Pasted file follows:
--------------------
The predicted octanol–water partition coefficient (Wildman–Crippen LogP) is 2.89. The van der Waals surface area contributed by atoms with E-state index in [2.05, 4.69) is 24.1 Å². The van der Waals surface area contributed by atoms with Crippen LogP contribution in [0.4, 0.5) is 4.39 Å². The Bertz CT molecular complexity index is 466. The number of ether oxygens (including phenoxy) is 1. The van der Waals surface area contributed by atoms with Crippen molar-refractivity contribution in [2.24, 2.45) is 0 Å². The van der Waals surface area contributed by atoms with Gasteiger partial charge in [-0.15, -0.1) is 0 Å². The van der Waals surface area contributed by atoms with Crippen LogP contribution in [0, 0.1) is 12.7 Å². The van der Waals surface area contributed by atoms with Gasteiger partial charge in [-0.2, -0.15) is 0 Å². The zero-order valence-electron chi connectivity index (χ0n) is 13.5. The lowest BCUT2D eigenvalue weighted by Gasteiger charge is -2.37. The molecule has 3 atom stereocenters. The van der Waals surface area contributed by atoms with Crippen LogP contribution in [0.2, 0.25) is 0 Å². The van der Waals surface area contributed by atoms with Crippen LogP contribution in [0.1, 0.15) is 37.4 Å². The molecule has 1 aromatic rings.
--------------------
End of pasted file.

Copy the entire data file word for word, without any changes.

The predicted octanol–water partition coefficient (Wildman–Crippen LogP) is 2.89. The van der Waals surface area contributed by atoms with E-state index in [2.05, 4.69) is 24.1 Å². The van der Waals surface area contributed by atoms with Crippen LogP contribution in [0.4, 0.5) is 4.39 Å². The Bertz CT molecular complexity index is 466. The number of ether oxygens (including phenoxy) is 1. The van der Waals surface area contributed by atoms with Crippen molar-refractivity contribution in [2.24, 2.45) is 0 Å². The van der Waals surface area contributed by atoms with Gasteiger partial charge in [-0.15, -0.1) is 0 Å². The van der Waals surface area contributed by atoms with Crippen LogP contribution in [0, 0.1) is 12.7 Å². The van der Waals surface area contributed by atoms with Gasteiger partial charge in [-0.2, -0.15) is 0 Å². The zero-order valence-electron chi connectivity index (χ0n) is 13.5. The lowest BCUT2D eigenvalue weighted by Gasteiger charge is -2.37. The molecule has 3 atom stereocenters. The van der Waals surface area contributed by atoms with Crippen LogP contribution in [0.2, 0.25) is 0 Å². The van der Waals surface area contributed by atoms with Crippen LogP contribution in [0.1, 0.15) is 37.4 Å². The molecule has 1 aromatic rings.